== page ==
According to Eurostat’s data and price level index, prices in Norway were 49 percent higher than the EU average in 2021. Norway also had the highest price for fruits, vegetables, potatoes, and ‘other food’ products. ‘Other foods’ consist of chocolates, sugars, jams etc. 

READ ALSO: Why food in Norway is so expensive

In addition, non-alcoholic beverages in Norway were also the most expensive found among 36 European countries. The price of alcoholic drinks in Norway lived up to their reputation for priciness, with the cost of alcoholic beverages being 160 percent higher than the average and the second most expensive after Iceland

Scandinavia as a whole has a reputation for high prices, so how did Norway compare in this regard? 

Finland had the lowest overall food prices out of Scandinavian countries when measured by the price level index for food and non-alcoholic beverages. This was followed by Sweden, which had a score of 117, Denmark with 120 and Iceland with 139. 

This highlights that even among the Nordics, Norway is an expensive country for food. 

One noticeable trend is that the food prices in Norway are becoming less expensive compared to the European average. In 2018, food prices in Norway were 63 percent higher than the European average. Three years on, this had fallen to 49 percent. 

Even though the prices are high, is it really that expensive when considering wages? 

While food is certainly more expensive in Norway than in most countries, wages are also considerably higher. 

For example, the average monthly salary in Norway was 50,790 kroner per month in 2021. This equates to just over 5,000 euros. In 2022, the estimated monthly average wage in the EU was around 2,570 euros. However, it’s worth pointing out that large differences exist between EU countries. For example, the average monthly wage in Bulgaria was estimated to be around 852 euros, while in Denmark, it’s estimated to be about 5,979 euros (44,514 Danish kroner).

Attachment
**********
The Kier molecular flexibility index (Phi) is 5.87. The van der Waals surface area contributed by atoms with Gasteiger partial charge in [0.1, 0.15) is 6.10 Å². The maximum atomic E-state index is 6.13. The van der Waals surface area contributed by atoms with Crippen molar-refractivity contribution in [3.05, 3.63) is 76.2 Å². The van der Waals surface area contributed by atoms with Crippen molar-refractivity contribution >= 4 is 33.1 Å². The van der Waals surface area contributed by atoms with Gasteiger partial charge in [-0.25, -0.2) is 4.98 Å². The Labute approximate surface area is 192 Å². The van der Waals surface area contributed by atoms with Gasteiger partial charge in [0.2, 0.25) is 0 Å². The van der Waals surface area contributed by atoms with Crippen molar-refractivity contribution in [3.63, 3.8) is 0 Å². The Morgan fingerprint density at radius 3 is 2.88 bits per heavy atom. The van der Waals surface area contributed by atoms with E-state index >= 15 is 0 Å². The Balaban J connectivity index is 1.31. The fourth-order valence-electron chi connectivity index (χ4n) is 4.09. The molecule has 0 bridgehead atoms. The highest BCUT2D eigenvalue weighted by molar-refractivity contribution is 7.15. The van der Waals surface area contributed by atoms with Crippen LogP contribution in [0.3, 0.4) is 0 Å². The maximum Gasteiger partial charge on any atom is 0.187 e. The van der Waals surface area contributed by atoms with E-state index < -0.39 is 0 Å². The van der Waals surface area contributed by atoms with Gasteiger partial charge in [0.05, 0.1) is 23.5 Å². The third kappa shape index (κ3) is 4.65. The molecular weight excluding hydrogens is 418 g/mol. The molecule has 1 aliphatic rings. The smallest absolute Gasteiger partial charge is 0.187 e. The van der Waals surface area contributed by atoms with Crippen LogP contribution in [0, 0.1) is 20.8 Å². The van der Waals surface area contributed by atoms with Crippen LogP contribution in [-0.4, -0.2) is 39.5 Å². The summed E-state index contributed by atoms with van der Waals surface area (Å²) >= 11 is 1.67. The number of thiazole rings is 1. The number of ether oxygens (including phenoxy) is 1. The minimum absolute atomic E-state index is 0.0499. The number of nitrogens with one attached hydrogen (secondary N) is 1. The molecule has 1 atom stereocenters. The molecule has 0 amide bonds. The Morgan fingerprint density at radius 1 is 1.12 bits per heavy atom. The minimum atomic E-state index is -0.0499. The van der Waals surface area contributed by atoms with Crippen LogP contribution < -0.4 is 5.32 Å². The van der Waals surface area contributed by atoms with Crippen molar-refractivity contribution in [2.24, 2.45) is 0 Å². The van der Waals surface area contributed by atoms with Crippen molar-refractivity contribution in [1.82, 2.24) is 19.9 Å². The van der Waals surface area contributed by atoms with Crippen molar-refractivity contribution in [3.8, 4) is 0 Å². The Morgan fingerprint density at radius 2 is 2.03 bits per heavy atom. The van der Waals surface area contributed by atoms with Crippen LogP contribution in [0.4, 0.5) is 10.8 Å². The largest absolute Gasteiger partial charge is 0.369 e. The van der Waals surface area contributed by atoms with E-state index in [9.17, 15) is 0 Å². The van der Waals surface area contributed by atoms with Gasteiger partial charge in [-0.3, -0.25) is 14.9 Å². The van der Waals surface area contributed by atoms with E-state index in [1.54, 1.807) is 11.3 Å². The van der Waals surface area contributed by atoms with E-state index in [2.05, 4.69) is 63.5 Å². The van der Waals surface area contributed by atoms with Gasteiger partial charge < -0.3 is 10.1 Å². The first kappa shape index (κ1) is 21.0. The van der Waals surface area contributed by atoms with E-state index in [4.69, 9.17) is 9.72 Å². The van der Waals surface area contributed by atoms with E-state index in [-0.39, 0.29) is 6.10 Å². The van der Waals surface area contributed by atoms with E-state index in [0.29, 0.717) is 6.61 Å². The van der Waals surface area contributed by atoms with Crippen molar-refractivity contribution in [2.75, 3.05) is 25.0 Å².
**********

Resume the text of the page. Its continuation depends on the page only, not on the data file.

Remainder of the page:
Therefore, a more accurate way of measuring the true cost of food would be to measure how much of a household’s monthly income is spent on food. 

In Romania, food made up more than a quarter of household expenditure, making food more expensive there for households as it eats up a larger chunk of consumers’ budgets, despite lower prices than the EU average. Across 36 countries measured by Eurostat, food and non-alcoholic beverages made up around 13 percent of total consumption expenditure by households. 

In this regard, Norwegians actually spend less money on food than other European households. Food and non-alcoholic beverages accounted for 11.3 percent of households’ total spending in 2022, according to Statistics Norway

Typically, someone aged 31-50 years will spend between 3,100 – 3,660 kroner per month on food, according to the Consumption Research Norway’s (SIFO) Reference Budget for Consumer Expenditures

So even while Norway spends more money on food, it’s less expensive overall as it takes up a lower portion of household expenditure. fra